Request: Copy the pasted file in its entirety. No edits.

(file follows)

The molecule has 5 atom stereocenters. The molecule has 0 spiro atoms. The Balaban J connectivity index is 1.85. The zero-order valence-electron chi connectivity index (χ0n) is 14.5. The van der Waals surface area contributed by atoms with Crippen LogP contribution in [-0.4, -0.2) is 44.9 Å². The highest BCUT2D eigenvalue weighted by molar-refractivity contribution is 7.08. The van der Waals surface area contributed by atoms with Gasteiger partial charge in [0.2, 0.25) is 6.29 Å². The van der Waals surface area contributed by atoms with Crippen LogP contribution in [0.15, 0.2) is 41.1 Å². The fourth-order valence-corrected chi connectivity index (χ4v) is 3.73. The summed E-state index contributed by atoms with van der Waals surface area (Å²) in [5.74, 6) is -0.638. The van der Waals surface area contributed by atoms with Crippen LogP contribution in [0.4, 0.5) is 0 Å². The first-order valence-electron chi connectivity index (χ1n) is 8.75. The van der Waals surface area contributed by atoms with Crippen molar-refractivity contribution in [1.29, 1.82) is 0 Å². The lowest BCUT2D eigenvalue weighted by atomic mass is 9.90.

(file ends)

The molecule has 5 atom stereocenters. The molecule has 0 spiro atoms. The Balaban J connectivity index is 1.85. The zero-order valence-electron chi connectivity index (χ0n) is 14.5. The van der Waals surface area contributed by atoms with Crippen LogP contribution in [-0.4, -0.2) is 44.9 Å². The highest BCUT2D eigenvalue weighted by molar-refractivity contribution is 7.08. The van der Waals surface area contributed by atoms with Gasteiger partial charge in [0.2, 0.25) is 6.29 Å². The van der Waals surface area contributed by atoms with Crippen LogP contribution in [0.15, 0.2) is 41.1 Å². The fourth-order valence-corrected chi connectivity index (χ4v) is 3.73. The summed E-state index contributed by atoms with van der Waals surface area (Å²) in [5.74, 6) is -0.638. The van der Waals surface area contributed by atoms with Crippen LogP contribution in [0.4, 0.5) is 0 Å². The first-order valence-electron chi connectivity index (χ1n) is 8.75. The van der Waals surface area contributed by atoms with Crippen molar-refractivity contribution in [1.29, 1.82) is 0 Å². The lowest BCUT2D eigenvalue weighted by atomic mass is 9.90.